Gut Reaction: Seattle vs. New England


Oct 14, 2012; Seattle, WA, USA; Seattle Seahawks cornerback Richard Sherman (25) intercepts the ball from intended for New England Patriots wide receiver Deion Branch (84) during the 2nd half at CenturyLink Field. Seattle defeated New England 24-23. Mandatory Credit: Steven Bisig-US PRESSWIRE

Seattle’s offense sucks. I don’t care what statistics you can point to, the offense is terrible. Seattle is a playoff caliber team in every way, except for the passing game (which sucks).  And because the success of the running game is a function of the passing game, the playoff caliber ground game is now struggling.  At this point Seattle is going to struggle mightily to end the season at .500.  As a fan, it’s like a car wreck. It hurts to watch, but I can’t take my eyes away because it’s my team.

Before everyone has a stroke, I wrote that at the start of the fourth quarter when Seattle had gone three-and-out after getting their second interception and trailing New England 23-10.  Clearly, the game was far from over but I had no faith in Seattle’s capability to conduct a late game scoring drive and win the game.  Seattle’s defense decided that they weren’t going to lose the game on its watch and prevent New England from scoring at all in the fourth quarter.  It also helped that Russell Wilson decided to force me to eat my words and show that he is capable of winning games toward the end. So before, everyone freaks out, let me tell you that my words tasted delicious (especially with some horse radish and au jus).

This was a game Seattle needed.  The NFL’s top defense versus the top offense is always an interesting matchup.  The last time I remember it happening was in the Super Bowl in 2003 when Tampa (top defense) beat Oakland (top offense). I’m sure it’s happened since, but that’s the last I remember.  In that case the top defense won, and that held true today as well.  The defense took out New England’s starting running back and played decently in the secondary but the soft spot that everyone knew existed (short and across the middle) was exploited all day.  Brady also faced very little pressure for the majority of the game.

Some events that stick out when I think back over the game are Russell Wilson’s ridiculous scramble where it seemed like he was going to safety himself but somehow turned it into a gain.  He must have run about 50 yards for a gain of about five.  I think the most amazing thing was that there wasn’t a holding call on the play and Russell Okung took out two defensive linemen with a great block.

Another play that stands out is the final touchdown thrown to Sidney Rice that gave the ball back to New England with about 78 seconds left.  At first I was terrified that we were giving the ball back with too much time left on the clock.  Then I realized the play was brilliant in a crazy-like-a-fox kind of way.  Everyone (New England, the announcers, me) was expecting Seattle to grind out the clock and march down the field with the hopes of getting a touchdown at the last minute.  Instead, Seattle called a deep bomb down the field to Sidney Rice who gave a slight wiggle to the right before bee-lining it for the end zone, beyond the coverage with a ball being perfectly delivered.  Nobody was expecting it and it worked perfectly.  Century Link went ballistic (I like to think my profane celebratory yelling also made it to the Clink) and Seattle put the game back into the hands of its defense which is exactly where I’d want it.  Take the shots you have and have the team you trust handle the hard part.  New England turned the ball over on four downs and the game was over.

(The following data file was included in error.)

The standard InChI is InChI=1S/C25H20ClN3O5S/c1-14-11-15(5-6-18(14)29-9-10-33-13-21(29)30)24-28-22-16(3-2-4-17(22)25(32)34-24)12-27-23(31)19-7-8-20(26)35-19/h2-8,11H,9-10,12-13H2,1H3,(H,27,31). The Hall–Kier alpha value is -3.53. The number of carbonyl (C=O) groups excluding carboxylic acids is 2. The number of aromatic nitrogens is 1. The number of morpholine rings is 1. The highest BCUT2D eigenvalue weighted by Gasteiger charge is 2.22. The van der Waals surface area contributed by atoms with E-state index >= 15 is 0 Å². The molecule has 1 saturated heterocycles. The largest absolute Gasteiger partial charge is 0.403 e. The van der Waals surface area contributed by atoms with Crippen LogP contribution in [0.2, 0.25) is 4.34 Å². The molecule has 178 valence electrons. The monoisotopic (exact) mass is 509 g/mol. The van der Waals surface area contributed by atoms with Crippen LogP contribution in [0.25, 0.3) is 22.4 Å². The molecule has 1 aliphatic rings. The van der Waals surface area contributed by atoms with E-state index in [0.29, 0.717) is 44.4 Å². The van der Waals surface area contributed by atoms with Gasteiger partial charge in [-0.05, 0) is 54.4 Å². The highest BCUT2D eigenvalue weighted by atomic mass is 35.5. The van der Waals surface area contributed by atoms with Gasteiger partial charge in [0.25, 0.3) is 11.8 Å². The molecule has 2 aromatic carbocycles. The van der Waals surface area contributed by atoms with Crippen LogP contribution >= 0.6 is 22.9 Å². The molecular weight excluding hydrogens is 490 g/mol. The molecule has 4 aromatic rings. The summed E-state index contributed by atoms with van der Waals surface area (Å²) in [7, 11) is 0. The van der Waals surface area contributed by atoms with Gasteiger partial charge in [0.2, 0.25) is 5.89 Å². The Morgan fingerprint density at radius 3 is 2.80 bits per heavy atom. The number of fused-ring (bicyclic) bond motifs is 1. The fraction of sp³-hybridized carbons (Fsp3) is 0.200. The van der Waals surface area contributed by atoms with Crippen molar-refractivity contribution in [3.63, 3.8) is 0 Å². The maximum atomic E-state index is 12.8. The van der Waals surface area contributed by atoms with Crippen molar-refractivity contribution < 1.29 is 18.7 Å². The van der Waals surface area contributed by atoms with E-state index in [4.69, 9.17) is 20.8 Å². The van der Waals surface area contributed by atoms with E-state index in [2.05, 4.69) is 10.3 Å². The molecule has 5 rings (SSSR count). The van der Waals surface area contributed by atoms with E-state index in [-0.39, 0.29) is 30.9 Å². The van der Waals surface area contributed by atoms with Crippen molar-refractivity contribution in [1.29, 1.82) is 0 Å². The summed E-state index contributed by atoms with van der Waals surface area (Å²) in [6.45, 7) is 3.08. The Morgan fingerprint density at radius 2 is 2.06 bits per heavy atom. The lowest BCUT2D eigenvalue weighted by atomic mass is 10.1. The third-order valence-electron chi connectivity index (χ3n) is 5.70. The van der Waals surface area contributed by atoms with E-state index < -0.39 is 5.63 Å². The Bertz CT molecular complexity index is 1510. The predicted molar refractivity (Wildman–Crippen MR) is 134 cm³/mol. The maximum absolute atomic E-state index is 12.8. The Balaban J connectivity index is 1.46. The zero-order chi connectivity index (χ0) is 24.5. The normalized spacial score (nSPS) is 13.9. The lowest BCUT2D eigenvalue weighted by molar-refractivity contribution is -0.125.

Zach Miller continued to be involved in the offense as did Golden Tate, Braylon Edwards (why doesn’t he play more?), and Doug Baldwin.  Robert Turbin had some good runs and receptions as well. Overall, Seattle reacted well to having its run game stopped (only 85 yards), which teams were bound to do eventually, and the passing game responded.

I am very happy to see Russell Wilson do well. I hope his progress continues and continues at a quick place. Unfortunately, one game does not a quarterback make, just ask Alex Smith after last week, but this is a huge improvement over the passing game from the first games. Wilson’s arm strength and his ability to throw with velocity while on the move are incredibly impressive. I just want to see his decision making improve as he goes through his progressions and continue to stay in the pocket.

It’s easy to forget the first 50 minutes of the game and only focus on the final ten, and ultimately the final ten were the ones that decided the game, but there were still things that need to be looked and corrected to make sure that Seattle can beat San Francisco this Thursday, and Detroit the following week.  Then Seattle will be halfway through the season and the most difficult part of the schedule will be over.

That being said, Seattle must win some division games.  They already have favors to St. Louis and Arizona that need to be reciprocated. To maintain the chance of having a winning division record Seattle must win in San Francisco this week, which is definitely possible, but will be difficult. Niner fans are already talking all kinds of garbage and will undoubtedly make numerous pathetic references to how many rings they have. They don’t seem to realize that those rings don’t mean squat in the present.

That’s it for now. Sorry for being somewhat of a Debbie Downer. I have always been the type of person that believes I, and my teams, should win. We should be happy when we win, but also realize it’s expected and that we should focus on the future and correcting the mistakes that were made in the expected victory. Losing should be abnormal. Winning should be routine. It seems like Seattle is on its way to embodying that reality.